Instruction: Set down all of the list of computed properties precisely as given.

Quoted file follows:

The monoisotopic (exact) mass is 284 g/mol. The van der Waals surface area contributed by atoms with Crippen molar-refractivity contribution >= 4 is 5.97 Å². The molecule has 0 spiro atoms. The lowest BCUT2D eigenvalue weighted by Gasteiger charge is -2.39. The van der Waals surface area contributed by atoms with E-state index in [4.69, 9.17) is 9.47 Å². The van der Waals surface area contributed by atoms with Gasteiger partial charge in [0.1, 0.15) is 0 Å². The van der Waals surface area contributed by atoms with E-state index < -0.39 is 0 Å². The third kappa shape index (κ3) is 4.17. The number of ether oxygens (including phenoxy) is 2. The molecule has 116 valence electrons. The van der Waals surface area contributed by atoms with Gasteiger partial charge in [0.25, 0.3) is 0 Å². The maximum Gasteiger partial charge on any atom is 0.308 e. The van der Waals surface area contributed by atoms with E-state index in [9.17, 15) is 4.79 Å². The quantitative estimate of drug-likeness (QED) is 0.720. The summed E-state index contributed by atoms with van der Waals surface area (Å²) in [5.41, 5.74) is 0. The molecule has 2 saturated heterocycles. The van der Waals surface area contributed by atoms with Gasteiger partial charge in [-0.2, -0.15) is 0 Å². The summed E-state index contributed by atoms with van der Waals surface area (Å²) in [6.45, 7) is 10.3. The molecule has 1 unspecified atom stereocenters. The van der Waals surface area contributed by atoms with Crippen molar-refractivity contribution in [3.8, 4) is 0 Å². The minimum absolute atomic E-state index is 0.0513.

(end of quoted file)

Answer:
The monoisotopic (exact) mass is 284 g/mol. The van der Waals surface area contributed by atoms with Crippen molar-refractivity contribution >= 4 is 5.97 Å². The molecule has 0 spiro atoms. The lowest BCUT2D eigenvalue weighted by Gasteiger charge is -2.39. The van der Waals surface area contributed by atoms with E-state index in [4.69, 9.17) is 9.47 Å². The van der Waals surface area contributed by atoms with Gasteiger partial charge in [0.1, 0.15) is 0 Å². The van der Waals surface area contributed by atoms with E-state index < -0.39 is 0 Å². The third kappa shape index (κ3) is 4.17. The number of ether oxygens (including phenoxy) is 2. The molecule has 116 valence electrons. The van der Waals surface area contributed by atoms with Gasteiger partial charge in [0.25, 0.3) is 0 Å². The maximum Gasteiger partial charge on any atom is 0.308 e. The van der Waals surface area contributed by atoms with E-state index in [9.17, 15) is 4.79 Å². The quantitative estimate of drug-likeness (QED) is 0.720. The summed E-state index contributed by atoms with van der Waals surface area (Å²) in [5.41, 5.74) is 0. The molecule has 2 saturated heterocycles. The van der Waals surface area contributed by atoms with Gasteiger partial charge in [-0.2, -0.15) is 0 Å². The summed E-state index contributed by atoms with van der Waals surface area (Å²) in [6.45, 7) is 10.3. The molecule has 1 unspecified atom stereocenters. The van der Waals surface area contributed by atoms with Crippen molar-refractivity contribution in [3.8, 4) is 0 Å². The minimum absolute atomic E-state index is 0.0513.